We then train agents to maximize the causal effect of actions on the expected return which is not mediated by the delicate parts of state, using Causal Influence Diagram analysis.
In addition to reproducing discriminatory relationships in the training data, machine learning systems can also introduce or amplify discriminatory effects.
no code implementations • 20 Oct 2021 • Pedro A. Ortega, Markus Kunesch, Grégoire Delétang, Tim Genewein, Jordi Grau-Moya, Joel Veness, Jonas Buchli, Jonas Degrave, Bilal Piot, Julien Perolat, Tom Everitt, Corentin Tallec, Emilio Parisotto, Tom Erez, Yutian Chen, Scott Reed, Marcus Hutter, Nando de Freitas, Shane Legg
The recent phenomenal success of language models has reinvigorated machine learning research, and large sequence models such as transformers are being applied to a variety of domains.
For artificial intelligence to be beneficial to humans the behaviour of AI agents needs to be aligned with what humans want.
Multi-agent influence diagrams (MAIDs) are a popular form of graphical model that, for certain classes of games, have been shown to offer key complexity and explainability advantages over traditional extensive form game (EFG) representations.
Standard Markov Decision Process (MDP) formulations of RL and simulated environments mirroring the MDP structure assume secure access to feedback (e. g., rewards).
How can we design agents that pursue a given objective when all feedback mechanisms are influenceable by the agent?
Can humans get arbitrarily capable reinforcement learning (RL) agents to do their bidding?
Proposals for safe AGI systems are typically made at the level of frameworks, specifying how the components of the proposed system should be trained and interact with each other.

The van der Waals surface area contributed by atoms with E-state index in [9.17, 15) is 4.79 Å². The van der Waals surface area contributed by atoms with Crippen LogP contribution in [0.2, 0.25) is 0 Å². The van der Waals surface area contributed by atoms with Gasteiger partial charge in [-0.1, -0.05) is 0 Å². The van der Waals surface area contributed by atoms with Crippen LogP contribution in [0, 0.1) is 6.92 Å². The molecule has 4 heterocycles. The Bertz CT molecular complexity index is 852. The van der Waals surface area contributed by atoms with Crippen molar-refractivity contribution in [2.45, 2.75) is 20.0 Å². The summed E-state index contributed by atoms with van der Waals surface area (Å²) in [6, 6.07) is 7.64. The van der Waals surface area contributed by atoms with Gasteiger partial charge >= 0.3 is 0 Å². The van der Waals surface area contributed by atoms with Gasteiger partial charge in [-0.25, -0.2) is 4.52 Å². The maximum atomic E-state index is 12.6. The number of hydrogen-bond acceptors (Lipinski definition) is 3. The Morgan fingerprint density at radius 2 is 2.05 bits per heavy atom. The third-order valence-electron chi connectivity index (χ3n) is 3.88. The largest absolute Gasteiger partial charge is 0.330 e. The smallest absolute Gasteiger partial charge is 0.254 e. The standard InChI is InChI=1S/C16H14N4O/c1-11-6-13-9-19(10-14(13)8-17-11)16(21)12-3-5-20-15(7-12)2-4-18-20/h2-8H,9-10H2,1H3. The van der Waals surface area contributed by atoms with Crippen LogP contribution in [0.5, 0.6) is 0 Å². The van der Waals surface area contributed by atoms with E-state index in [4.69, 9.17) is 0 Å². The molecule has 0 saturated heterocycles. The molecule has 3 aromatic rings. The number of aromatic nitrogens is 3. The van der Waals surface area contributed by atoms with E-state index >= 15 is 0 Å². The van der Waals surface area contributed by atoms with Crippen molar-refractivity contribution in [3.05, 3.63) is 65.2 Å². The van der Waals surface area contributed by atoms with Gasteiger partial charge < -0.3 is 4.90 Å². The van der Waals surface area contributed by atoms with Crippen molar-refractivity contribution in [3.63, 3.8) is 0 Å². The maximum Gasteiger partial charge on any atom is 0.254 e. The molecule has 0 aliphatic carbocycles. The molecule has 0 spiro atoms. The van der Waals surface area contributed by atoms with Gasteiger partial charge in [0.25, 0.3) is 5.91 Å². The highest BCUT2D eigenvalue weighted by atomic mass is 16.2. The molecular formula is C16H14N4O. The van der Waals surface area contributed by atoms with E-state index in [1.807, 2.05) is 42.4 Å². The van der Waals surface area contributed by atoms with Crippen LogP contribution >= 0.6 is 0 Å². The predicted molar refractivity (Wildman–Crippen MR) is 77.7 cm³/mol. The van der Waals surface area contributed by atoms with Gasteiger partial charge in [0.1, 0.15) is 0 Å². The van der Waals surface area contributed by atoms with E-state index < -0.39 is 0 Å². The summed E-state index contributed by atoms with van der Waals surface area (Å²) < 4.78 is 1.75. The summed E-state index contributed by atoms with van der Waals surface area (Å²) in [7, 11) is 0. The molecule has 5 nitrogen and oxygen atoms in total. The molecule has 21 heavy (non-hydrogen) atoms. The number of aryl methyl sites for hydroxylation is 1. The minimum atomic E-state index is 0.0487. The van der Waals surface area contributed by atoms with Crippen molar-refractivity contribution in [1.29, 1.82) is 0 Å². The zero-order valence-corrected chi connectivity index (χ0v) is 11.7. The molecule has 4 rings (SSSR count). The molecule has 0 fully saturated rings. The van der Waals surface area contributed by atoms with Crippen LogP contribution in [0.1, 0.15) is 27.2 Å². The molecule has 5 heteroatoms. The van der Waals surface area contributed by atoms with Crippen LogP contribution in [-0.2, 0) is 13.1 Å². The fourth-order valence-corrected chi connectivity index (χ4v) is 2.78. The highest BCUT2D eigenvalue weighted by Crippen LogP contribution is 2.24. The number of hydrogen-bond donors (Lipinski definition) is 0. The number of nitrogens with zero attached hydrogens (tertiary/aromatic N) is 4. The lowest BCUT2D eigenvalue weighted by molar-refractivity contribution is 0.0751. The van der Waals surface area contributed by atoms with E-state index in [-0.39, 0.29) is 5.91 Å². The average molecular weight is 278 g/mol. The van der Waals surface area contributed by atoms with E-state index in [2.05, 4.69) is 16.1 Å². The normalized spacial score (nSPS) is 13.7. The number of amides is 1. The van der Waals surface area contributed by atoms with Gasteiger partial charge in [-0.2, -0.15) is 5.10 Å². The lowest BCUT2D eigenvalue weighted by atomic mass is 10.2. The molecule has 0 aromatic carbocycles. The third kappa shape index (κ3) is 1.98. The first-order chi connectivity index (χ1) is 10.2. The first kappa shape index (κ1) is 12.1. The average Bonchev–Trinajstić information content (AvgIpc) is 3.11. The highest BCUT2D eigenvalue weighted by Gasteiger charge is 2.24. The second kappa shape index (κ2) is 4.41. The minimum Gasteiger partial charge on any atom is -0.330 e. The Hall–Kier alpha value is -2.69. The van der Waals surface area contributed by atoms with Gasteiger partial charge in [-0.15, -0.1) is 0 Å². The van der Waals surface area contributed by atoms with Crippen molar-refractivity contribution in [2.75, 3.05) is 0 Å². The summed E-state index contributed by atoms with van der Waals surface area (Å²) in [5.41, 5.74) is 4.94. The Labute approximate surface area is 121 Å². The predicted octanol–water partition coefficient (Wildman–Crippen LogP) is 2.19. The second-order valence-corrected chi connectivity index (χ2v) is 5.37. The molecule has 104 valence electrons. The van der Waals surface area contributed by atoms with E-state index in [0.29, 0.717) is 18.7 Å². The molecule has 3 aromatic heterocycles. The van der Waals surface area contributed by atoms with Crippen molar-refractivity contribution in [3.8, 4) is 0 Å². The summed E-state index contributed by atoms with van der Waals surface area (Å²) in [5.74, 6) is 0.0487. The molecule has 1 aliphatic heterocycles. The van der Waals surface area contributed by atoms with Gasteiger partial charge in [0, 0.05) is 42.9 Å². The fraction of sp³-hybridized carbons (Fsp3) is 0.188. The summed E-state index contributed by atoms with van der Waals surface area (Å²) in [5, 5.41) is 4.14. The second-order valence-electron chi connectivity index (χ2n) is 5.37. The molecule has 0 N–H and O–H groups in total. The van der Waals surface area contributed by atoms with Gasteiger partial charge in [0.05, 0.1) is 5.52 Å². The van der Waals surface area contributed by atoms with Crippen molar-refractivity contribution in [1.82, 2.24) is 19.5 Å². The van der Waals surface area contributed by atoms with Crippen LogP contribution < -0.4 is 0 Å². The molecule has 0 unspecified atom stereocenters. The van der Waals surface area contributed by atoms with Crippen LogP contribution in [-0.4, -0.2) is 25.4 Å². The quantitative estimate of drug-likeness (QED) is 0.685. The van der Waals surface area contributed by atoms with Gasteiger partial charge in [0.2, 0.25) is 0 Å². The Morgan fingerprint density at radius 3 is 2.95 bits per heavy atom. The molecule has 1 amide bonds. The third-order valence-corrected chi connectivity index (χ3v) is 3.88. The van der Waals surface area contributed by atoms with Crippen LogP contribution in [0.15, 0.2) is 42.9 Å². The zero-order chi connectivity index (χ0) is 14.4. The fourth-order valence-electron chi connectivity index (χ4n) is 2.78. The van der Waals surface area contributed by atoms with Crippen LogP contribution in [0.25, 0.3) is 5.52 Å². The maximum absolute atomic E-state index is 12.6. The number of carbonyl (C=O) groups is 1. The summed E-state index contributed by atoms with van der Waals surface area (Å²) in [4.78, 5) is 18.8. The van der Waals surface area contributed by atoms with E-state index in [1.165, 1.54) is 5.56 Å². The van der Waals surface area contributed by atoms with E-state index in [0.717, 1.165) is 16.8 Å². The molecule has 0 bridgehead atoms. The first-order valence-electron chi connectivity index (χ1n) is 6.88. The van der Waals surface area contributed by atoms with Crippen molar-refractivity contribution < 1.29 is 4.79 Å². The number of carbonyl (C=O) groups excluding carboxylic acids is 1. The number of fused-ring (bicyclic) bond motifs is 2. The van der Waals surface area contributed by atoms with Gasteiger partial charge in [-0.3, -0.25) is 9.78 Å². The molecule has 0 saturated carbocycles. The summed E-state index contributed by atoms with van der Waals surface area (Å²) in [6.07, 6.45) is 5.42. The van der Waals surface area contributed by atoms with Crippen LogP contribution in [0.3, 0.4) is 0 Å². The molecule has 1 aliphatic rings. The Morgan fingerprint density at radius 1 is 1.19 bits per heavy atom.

Modeling the agent-environment interaction using causal influence diagrams, we can answer two fundamental questions about an agent's incentives directly from the graph: (1) which nodes can the agent have an incentivize to observe, and (2) which nodes can the agent have an incentivize to control?
One obstacle to applying reinforcement learning algorithms to real-world problems is the lack of suitable reward functions.
We present a suite of reinforcement learning environments illustrating various safety properties of intelligent agents.
We present a new method for computing a generalised state visit-count, which allows the agent to estimate the uncertainty associated with any state.
Ranked #9 on Atari Games on Atari 2600 Montezuma's Revenge
Traditional RL methods fare poorly in CRMDPs, even under strong simplifying assumptions and when trying to compensate for the possibly corrupt rewards.
Reinforcement learning (RL) is a general paradigm for studying intelligent behaviour, with applications ranging from artificial intelligence to psychology and economics.
Unfortunately, RL does not work well for generally intelligent agents, as RL agents are incentivised to shortcut the reward sensor for maximum reward -- the so-called wireheading problem.
As we continue to create more and more intelligent agents, chances increase that they will learn about this ability.
Moving beyond the dualistic view in AI where agent and environment are separated incurs new challenges for decision making, as calculation of expected utility is no longer straightforward.